The Pasteur Museum is housed in the apartment where Louis Pasteur spent his final seven years and offers a rare behind-the-scenes look at the living and working environment of the world-renowned scientist. Visitors can gain a unique insight into his everyday life alongside his wife and can admire his rich and diverse scientific work.
The Institut Pasteur’s scientific strategy focuses on developing original and innovative topics and promoting interdisciplinary and multidisciplinary cooperation and approaches. The Institut Pasteur teams have access to the technological resources needed to speed up and further improve the quality of their outstanding research.
Ever since the introduction of the world’s first "Technical Microbiology" course in 1889, teaching has been a priority for the Institut Pasteur. The Institut Pasteur has an international reputation for quality teaching that attracts students from all over the world who come to further their training or top up their degree programs.
The mission of the Industrial Partnership team is to detect, promote, assist and protect the inventive activities from research (inventions, know-how and biological materials) conducted at the Institut Pasteur (and in some Institutes of its international network), and transfer there to industrial and/or institutional partners, in order to serve the patient needs and for the benefit of the society, as well as to contribute to sustainability of the Institut Pasteur’s resources.
With international courses, PhD and postdoctoral traineeship, each institute of the Institut Pasteur International Network (RIIP) contributes to the transmission of knowledge with the training of young researchers all around the world. In this context, doctoral and postdoctoral programmes, study and traineeship fellowships are available to scientists. Alongside training, dynamism and attractiveness of RIIP will result in the creation of 4-year group for the young researchers.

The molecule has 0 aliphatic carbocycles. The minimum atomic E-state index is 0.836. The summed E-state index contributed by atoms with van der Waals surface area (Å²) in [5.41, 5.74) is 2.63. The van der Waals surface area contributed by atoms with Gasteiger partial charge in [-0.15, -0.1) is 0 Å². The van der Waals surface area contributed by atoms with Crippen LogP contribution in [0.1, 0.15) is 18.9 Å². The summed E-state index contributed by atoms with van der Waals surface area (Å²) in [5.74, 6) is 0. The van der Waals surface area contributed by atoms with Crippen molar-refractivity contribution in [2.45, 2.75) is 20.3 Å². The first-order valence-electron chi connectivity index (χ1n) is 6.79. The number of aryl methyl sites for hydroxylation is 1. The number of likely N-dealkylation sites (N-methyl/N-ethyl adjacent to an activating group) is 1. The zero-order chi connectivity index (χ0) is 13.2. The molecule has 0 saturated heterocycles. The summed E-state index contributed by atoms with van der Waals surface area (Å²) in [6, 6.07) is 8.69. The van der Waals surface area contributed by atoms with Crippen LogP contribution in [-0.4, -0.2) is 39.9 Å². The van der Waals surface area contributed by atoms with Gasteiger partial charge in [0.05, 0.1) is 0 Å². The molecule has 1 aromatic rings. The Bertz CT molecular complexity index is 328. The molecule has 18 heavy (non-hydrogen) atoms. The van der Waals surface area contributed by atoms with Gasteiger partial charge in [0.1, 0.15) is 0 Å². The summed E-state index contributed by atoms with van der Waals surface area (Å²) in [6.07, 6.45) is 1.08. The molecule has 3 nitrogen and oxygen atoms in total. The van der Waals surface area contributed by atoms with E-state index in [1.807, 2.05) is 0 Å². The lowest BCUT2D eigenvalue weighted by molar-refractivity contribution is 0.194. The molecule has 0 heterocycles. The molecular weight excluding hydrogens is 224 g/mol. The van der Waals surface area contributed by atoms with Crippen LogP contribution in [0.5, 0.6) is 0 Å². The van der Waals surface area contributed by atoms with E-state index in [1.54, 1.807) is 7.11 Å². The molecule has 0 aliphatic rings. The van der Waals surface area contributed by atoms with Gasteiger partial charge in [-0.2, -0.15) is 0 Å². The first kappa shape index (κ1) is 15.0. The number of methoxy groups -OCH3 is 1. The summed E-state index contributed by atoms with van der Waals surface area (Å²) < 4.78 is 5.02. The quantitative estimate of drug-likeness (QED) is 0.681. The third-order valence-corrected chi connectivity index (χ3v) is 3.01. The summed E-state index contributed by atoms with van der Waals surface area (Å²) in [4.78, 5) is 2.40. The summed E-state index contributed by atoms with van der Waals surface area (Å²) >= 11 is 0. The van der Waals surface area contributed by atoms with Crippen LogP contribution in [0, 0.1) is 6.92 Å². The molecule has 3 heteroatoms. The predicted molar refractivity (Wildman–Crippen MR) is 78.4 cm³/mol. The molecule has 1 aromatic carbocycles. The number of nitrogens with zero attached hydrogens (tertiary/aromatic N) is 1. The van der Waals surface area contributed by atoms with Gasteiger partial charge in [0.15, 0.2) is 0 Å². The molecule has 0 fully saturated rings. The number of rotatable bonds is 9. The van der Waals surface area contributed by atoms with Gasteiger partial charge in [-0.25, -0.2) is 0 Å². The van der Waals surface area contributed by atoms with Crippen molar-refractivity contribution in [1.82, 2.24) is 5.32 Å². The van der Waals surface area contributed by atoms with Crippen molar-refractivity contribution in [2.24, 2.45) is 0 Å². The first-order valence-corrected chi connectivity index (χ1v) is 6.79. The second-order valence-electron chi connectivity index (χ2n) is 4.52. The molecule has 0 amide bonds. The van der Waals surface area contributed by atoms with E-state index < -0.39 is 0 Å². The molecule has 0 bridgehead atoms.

The absence of classical transcriptional regulation through cis-acting sequence elements and transacting factors in Leishmania and the largely constitutive expression at both transcript and protein levels raise the question on how these parasites regulate the developmental transition between insect-stage promastigotes and vertebrate-stage amastigotes, and how they can evolve intra-species divergence in drug susceptibility, tropism, and infectivity as documented in numerous epidemiological field studies.
We scientifically address these questions by (i) investigating parasite-specific molecular mechanisms that govern Leishmania environmental adaptation using systems-wide analyses, and (ii) applying functional genetic approaches on underlying molecular players to reveal their biological relevance in parasite viability and infectivity.
We then translate our basic research findings on Leishmania-specific biology into preclinical applications through drug target validation and anti-leishmanial compound screens. Today, this scientific strategy to develop and apply innovative approaches to gain insight into parasite-specific biological processes relevant for therapy and disease prevention is at the core of two major research axes (Fig. 1).
The first axis is focused on the analysis of Leishmania signal transduction pathways that are relevant for adaptive parasite differentiation in the mammalian host and that qualify as novel targets for anti-parasitic drug development. We established and applied a series of genetics and phosphoproteomics approaches that provided important new insight into (i) the regulation of the Leishmania stress response at post-translational level, (ii) the role of chaperone expression and phosphorylation in parasite viability and infectivity, and (iii) the structure, function, and regulation of various Leishmania protein kinases.
The second axis investigates parasite-specific mechanisms of Leishmania genome plasticity and its consequences for parasite phenotypic variability.
Applying systems-wide approaches at protein, transcript, and gene levels allowed us (i) to link parasite environmental adaptation to genetic copy number variation implicating both amplifications and deletions at the chromosome and gene levels, and (ii) to reveal a mechanism of gene dosage compensation by epigenetic silencing through cis-regulatory long non-coding RNAs (lncRNAs). This peculiar Leishmania feature of genome plasticity bears direct relevance to the phenotypic variability observed in Leishmania field isolates with respect to drug susceptibility, pathogenicity, and tissue tropism, and will be at the core of a new translational effort in bio-marker discovery.
Figure 1: The two major basic research axes of the ParSig Unit and their translational potential.